Chemical manufacturer uses business intelligence

For the chemical industry or any enterprise, business intelligence (BI) provides a way to turn millions of data points in operation into insight to help leaders manage and grow their business. The whole Bi field contains a wide range of applications, tools and methods. They enable organizations to collect data from internal and external sources; organize analysis; develop and run questions and answers about data; then write reports, build data visualization and dashboards to make analysis results relevant and available. In this way, decision makers and employees can make highly informed decisions instead of following traditional wisdom and practice.

The key difference between analysis and Bi is that the former is predictive, while the latter is traditionally based on analysis that provides historical data.

“Advanced analysis can greatly improve people’s understanding of the manufacturing business of chemical plants; it can help chemical manufacturer solve problems that could not be solved before, and reveal problems that they never knew existed, such as hidden bottlenecks or unprofitable production lines,” McKinsey said

If it all sounds great, but a little overwhelming, you’re not alone. It is difficult for companies in many industries, including chemical manufacturing and distribution, to clearly understand their operations and use this information to promote decision-making. So let’s focus on the first step, the foundation of data-driven decision-making – data.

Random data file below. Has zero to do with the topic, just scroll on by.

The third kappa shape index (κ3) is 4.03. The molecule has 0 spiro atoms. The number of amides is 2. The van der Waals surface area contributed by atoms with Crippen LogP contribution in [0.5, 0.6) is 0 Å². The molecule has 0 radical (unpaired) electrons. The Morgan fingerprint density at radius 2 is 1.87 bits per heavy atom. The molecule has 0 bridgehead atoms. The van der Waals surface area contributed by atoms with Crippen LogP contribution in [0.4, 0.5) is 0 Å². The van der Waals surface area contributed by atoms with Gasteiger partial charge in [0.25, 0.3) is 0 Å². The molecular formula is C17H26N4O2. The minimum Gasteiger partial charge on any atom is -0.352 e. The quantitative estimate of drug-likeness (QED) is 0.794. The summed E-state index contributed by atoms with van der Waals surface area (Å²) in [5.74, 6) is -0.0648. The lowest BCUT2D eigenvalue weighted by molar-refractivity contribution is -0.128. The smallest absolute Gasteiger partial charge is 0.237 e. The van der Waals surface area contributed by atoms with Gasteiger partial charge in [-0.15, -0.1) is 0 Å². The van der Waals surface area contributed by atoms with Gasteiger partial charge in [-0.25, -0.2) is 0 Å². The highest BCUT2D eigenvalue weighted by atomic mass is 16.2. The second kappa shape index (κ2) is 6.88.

Integrated data is very important in the life of chemical manufacturer

Bi and analysis are based on great data management. Every company, including one in the chemical industry, needs a core to monitor and maintain true knowledge and insights about customers, suppliers, and solutions. These insights support “smart” decisions. In a common data set and an integrated workplace, the plant will run smoothly, make decisions faster, and better understand the scope of the chemical manufacturer’s entire business process.

In order to make decisions in real time, a short decision cycle means that business leaders must constantly access comprehensive data. This allows business leaders to quickly translate these decisions into action. With a powerful ERP system, the overall operation view of an enterprise is available. With business intelligence tools, decision making will be faster and more efficient.

The types of insight and decision-making include:

Identify first class products and customers

Forecast demand and demand cycle

Guide pricing decisions

Maximize profits

Bring forth new ideas

Reduce financing cost

Cash flow estimation

Turn operational data into useful insights

Expectations for physical plant and other capital investment

Expectations and plans for it needs arising from technological advances and regulatory changes

Identify customer payment trends, set alerts for increased accounts receivable balances, and correct minor issues as they arise

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